More people of Palestinian origin lived in Chile than in Lebanon or Egypt, he said. More Jews lived in Buenos Aires than in the Israeli city of Beersheba. But, unlike in Israel and Palestine, Jews and Palestinians in Latin America were not separated by a concrete wall, nor did they attack or fear each other. There were lessons to be learned from that.
Perceptions of the Israeli-Palestinian Conflict in Latin America and the Caribbean
Mr. CASARTELLI told a story of indigenous farmers in Paraguay whose land had been stolen by powerful landowners. Instead of returning the land to the farmers, the landowners had said they would negotiate with the farmers first and then return the land, which they never did. Because of the landowners’ influence on the local media, news stories gave biased coverage in their favour about the dispute. He asked how things would have been different had the indigenous farmers been the powerful ones. He saw similarities in the indigenous Paraguayan farmers fighting the invading powerful landowners and the Palestinians struggling against an occupier.
All of Latin America, except Colombia, had recognized the State of Palestine, he said. That was not just a symbol, it was a significant first step, he said, stressing that all great events, such as the fall of the Berlin Wall, had started off as dreams. Government representatives of both sides in the Israeli-Palestinian conflict had been invited to participate in the Meeting, but those from the Israeli side had chosen not to come. But the conflict was not just about those two sides; everyone had a stake in the peace process. Depending on how it was presented, information could either instigate and justify wars, or foster peace. Powerful media had a role in manipulating, magnifying or minimizing certain events. The conflict between Israelis and Palestinians was not a religious war; it was a war over land.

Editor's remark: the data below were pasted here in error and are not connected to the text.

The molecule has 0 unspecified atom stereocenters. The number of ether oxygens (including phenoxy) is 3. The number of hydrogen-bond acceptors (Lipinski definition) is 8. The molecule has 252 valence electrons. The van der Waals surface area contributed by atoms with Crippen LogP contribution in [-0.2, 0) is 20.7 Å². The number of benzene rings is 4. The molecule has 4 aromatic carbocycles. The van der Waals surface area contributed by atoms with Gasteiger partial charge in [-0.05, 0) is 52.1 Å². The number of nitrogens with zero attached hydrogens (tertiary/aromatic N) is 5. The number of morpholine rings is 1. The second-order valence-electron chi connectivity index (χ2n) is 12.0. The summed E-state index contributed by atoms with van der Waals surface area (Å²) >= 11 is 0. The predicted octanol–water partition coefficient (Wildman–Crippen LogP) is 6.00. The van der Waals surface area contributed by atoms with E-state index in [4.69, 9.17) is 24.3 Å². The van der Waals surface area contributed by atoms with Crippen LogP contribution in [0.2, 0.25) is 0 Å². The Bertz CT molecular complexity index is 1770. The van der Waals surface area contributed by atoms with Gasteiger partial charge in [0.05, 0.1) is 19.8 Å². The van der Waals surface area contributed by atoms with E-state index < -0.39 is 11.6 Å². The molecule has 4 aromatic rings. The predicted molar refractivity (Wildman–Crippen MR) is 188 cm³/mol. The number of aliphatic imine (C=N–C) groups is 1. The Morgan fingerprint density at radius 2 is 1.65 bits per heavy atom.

Ordinary Israelis and Palestinians whom he had interviewed believed peace was possible if moderate voices were listened to and were allowed to make decisions, he said. But their leaders thus far had been unable to make that goal a reality. Paraphrasing Martin Luther King, Jr., he said peace was not the absence of tension; it was the presence of justice. It must be based on international law, and the Universal Declaration of Human Rights must prevail. It must be a peace in which leaders respected the rights of those they governed. Peace should be a global concept. The occupation was a violent invasion that could only beget violence. Israeli Prime Minister Benjamin Netanyahu argued that the occupation would end when the Palestinians gave up their struggle. On the contrary, peace would prevail when colonization ended.